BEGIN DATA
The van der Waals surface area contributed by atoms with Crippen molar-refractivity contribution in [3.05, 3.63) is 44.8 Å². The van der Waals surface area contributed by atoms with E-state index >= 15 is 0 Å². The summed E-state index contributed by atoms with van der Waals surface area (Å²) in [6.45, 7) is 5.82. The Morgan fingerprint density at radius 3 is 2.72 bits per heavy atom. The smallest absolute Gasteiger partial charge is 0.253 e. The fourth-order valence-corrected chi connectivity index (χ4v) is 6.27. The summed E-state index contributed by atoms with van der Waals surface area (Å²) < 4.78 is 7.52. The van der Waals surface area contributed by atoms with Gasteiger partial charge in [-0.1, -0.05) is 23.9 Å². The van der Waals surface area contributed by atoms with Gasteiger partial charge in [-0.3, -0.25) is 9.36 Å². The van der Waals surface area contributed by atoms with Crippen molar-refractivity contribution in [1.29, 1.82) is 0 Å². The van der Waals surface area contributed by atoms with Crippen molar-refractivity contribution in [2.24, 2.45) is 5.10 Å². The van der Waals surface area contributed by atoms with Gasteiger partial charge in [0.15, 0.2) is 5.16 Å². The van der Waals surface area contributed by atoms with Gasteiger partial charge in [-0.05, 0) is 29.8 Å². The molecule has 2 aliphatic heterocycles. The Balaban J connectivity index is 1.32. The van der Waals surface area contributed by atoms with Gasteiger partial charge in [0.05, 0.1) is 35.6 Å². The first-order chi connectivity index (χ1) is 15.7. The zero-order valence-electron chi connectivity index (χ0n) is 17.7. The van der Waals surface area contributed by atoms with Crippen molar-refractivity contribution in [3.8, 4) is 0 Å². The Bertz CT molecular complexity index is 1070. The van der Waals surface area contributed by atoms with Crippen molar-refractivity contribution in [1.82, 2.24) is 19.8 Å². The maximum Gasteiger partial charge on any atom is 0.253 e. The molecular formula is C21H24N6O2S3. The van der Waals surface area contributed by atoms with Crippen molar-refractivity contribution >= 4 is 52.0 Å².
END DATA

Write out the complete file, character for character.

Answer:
The van der Waals surface area contributed by atoms with Crippen molar-refractivity contribution in [3.05, 3.63) is 44.8 Å². The van der Waals surface area contributed by atoms with E-state index >= 15 is 0 Å². The summed E-state index contributed by atoms with van der Waals surface area (Å²) in [6.45, 7) is 5.82. The Morgan fingerprint density at radius 3 is 2.72 bits per heavy atom. The smallest absolute Gasteiger partial charge is 0.253 e. The fourth-order valence-corrected chi connectivity index (χ4v) is 6.27. The summed E-state index contributed by atoms with van der Waals surface area (Å²) < 4.78 is 7.52. The van der Waals surface area contributed by atoms with Gasteiger partial charge in [-0.1, -0.05) is 23.9 Å². The van der Waals surface area contributed by atoms with Gasteiger partial charge in [-0.3, -0.25) is 9.36 Å². The van der Waals surface area contributed by atoms with Crippen molar-refractivity contribution in [1.29, 1.82) is 0 Å². The van der Waals surface area contributed by atoms with Crippen molar-refractivity contribution in [2.24, 2.45) is 5.10 Å². The van der Waals surface area contributed by atoms with Gasteiger partial charge in [0.15, 0.2) is 5.16 Å². The van der Waals surface area contributed by atoms with Gasteiger partial charge in [-0.05, 0) is 29.8 Å². The molecule has 2 aliphatic heterocycles. The Balaban J connectivity index is 1.32. The van der Waals surface area contributed by atoms with Gasteiger partial charge in [0.05, 0.1) is 35.6 Å². The first-order chi connectivity index (χ1) is 15.7. The zero-order valence-electron chi connectivity index (χ0n) is 17.7. The van der Waals surface area contributed by atoms with Crippen molar-refractivity contribution in [3.8, 4) is 0 Å². The Bertz CT molecular complexity index is 1070. The van der Waals surface area contributed by atoms with Crippen molar-refractivity contribution in [1.82, 2.24) is 19.8 Å². The maximum Gasteiger partial charge on any atom is 0.253 e. The molecular formula is C21H24N6O2S3. The van der Waals surface area contributed by atoms with Crippen molar-refractivity contribution >= 4 is 52.0 Å².